Note: The following is one of a series of articles looking at events in the history of Bulloch County.
The Bulloch Herald on Aug. 4, 1937 reported that the “Gulf Plane Puts Down Here on Air-Mail Flight.” It explained the trial plane making a preliminary flight landed in Statesboro on a Monday.
The plane carrying the mail was owned by the Gulf Oil Company and was flown by Gulf's "Aviation Representative" Dick Fell, in a flight sponsored by the Eastern Air Mail Lines.
Georgia postmasters decided to have a plane land at all suitable fields across the state. Therefore, Fell’s plane had stopped at Madison, Augusta, Macon, Cochran and McRae before reaching Statesboro.
Amongst those on hand were Statesboro Mayor J.L. Renfroe, Statesboro Postmaster George Groover, B.C. Chairman F.W. Hodges, and bank presidents S.W. Lewis and C.P. Olliff.
Eastern Air Lines Division Traffic Manager R. D. Hager was there as well. Fell's job, it turns out, including landing at fields in Statesboro, Brunswick and Folkston in order to pick up the remaining air mail bags.
These bags would then be flown to Savannah, where along with the Savannah air mail, they would be loaded onto a waiting Eastern Air Lines' "Mail Plane."
Special envelopes were made up, bearing a rubber-stamped picture of a cow, a hog and a hen, with the words "Statesboro, Georgia: Where Nature Smiles, We Lead in the Production of Cows, Hogs and Poultry."
The Bulloch Times-Statesboro News-Statesboro Eagle issue of Aug. 5, 1937 declared “The purpose of this trip is to make our people air-minded, (and) the need for it must be shown by patronizing this special flight.”
It added, in Atlanta “connections will be made with planes for east and west. A letter mailed from Statesboro on Monday will arrive in New York or Chicago the same day.”
On Aug. 12, 1937, the Bulloch Times-Statesboro News-Statesboro Eagle reported that “Almost Half Thousand Letters Moved from Local Post Office Monday.” It described what happened.
“Postmaster George Groover personally carrying the pouch in which reposed the 366 letters from Statesboro post office and 40-odd from other nearby post offices, (all) accompanied by Brooks Buie, a post office clerk.”
In addition, “the mail consisted chiefly of regular mail on which the postage rate was 6 cents per letter, (and) a number were for special delivery. (The) extra postage for this service brought the total cost to 16 cents per letter.”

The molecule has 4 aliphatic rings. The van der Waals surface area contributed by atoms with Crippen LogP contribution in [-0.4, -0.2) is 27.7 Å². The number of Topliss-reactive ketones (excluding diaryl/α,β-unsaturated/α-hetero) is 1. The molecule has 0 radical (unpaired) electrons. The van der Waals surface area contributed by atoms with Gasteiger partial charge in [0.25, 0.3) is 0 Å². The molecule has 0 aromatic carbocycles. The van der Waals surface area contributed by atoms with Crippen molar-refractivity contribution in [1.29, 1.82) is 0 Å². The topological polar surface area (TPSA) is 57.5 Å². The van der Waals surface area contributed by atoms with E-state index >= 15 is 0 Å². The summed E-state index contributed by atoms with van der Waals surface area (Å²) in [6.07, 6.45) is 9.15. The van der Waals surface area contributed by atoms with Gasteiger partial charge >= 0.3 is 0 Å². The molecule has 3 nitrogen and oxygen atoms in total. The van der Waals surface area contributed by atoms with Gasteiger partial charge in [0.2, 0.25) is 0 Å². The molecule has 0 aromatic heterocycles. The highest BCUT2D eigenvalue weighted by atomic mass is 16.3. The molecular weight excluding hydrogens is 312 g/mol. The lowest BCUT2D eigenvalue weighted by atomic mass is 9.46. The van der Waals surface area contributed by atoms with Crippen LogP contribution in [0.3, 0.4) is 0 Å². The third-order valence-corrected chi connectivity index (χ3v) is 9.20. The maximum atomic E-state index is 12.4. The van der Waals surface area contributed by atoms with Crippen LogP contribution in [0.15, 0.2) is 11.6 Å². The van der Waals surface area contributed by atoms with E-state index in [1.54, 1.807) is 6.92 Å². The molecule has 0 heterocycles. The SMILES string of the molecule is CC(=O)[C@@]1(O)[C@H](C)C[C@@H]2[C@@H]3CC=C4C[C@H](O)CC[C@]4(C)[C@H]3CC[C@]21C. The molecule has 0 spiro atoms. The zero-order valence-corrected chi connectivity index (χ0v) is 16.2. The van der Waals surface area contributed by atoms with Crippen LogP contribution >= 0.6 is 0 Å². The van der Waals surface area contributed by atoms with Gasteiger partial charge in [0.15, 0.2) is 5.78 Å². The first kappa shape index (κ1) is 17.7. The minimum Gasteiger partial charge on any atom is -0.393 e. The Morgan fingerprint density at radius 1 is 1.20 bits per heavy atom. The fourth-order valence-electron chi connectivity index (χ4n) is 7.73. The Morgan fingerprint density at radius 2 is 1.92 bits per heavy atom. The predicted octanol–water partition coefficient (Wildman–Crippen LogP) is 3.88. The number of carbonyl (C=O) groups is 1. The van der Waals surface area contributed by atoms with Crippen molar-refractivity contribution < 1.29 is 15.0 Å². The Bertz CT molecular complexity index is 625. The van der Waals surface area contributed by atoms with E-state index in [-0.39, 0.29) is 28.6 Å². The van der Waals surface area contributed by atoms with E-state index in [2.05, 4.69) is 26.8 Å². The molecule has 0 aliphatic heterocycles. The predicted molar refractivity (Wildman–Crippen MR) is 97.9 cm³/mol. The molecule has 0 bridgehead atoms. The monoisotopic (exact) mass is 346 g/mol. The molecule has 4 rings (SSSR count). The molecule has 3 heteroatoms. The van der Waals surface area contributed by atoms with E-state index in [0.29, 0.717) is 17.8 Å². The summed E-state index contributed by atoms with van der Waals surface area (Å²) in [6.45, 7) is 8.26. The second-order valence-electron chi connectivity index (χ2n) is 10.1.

The Bulloch Herald issue of Aug. 13, 1937 informed its readers that “Large Crowd at Air Port Greets Air Mail Carrier.” Monday morning at 7:30 a crowd of nearly 1,000 people gathered at the Statesboro Air Port.”
They were awaiting “the Gulf plane which inaugurated Statesboro’s part of Georgia Air Mail Week. (The) Gulf plane appeared from the South, circled the airport one time, and put down with the ease of a bird alighting.”
After “Dick Fell, the pilot, stepped from the cabin of the plane (he) was greeted by G.T. Groover, Postmaster; F.T. Hodges, Chmn., County Board.; D.B. Buie, of the P.O.; and L. Coleman, editor, Bulloch Herald.”
“Mr. Buie delivered to Mr. Fell the mail bag containing more than 400 pieces of mail addressed to the four corners of the nation. Five minutes after putting down here, Mr. Fell (took off for) Atlanta.”
Once there, “Statesboro’s mail joined 12,000 other letters for dispatch to all parts of the U.S. The flight from Statesboro (is) part of a statewide effort to secure for rural Georgia its first rural mail service with feeder lines.”
Finally, the Bulloch Herald's issue for May 18, 1938 heralded the "Local Air Mail Special to Fly to Atlanta, (and will take) off from the Statesboro Air Port at 8:30 (a.m.) tomorrow with Statesboro's first actual air mail flight."
Statesboro's Postmaster George T. Groover revealed "air mail pilot Lawrence B. Dobbs' (set) schedule will put down at Swainsboro at 9 o'clock."
Here, "either Lannie F. Simmons or C.P. Olliff of the Statesboro Aircraft Corporation, who will accompany him, will make a speech on National Air mail Week." Dobbs will pick up Swainsboro's air-mail, and then depart.
They were to repeat this after they landed at Louisville at 9:45, where after speeches and getting Louisville's air mail, they will depart at 10 o'clock, and "put down in Atlanta at noon."
Roger Allen is a local lover of history who provides a brief look each week at the area's past. Email him at email@example.com.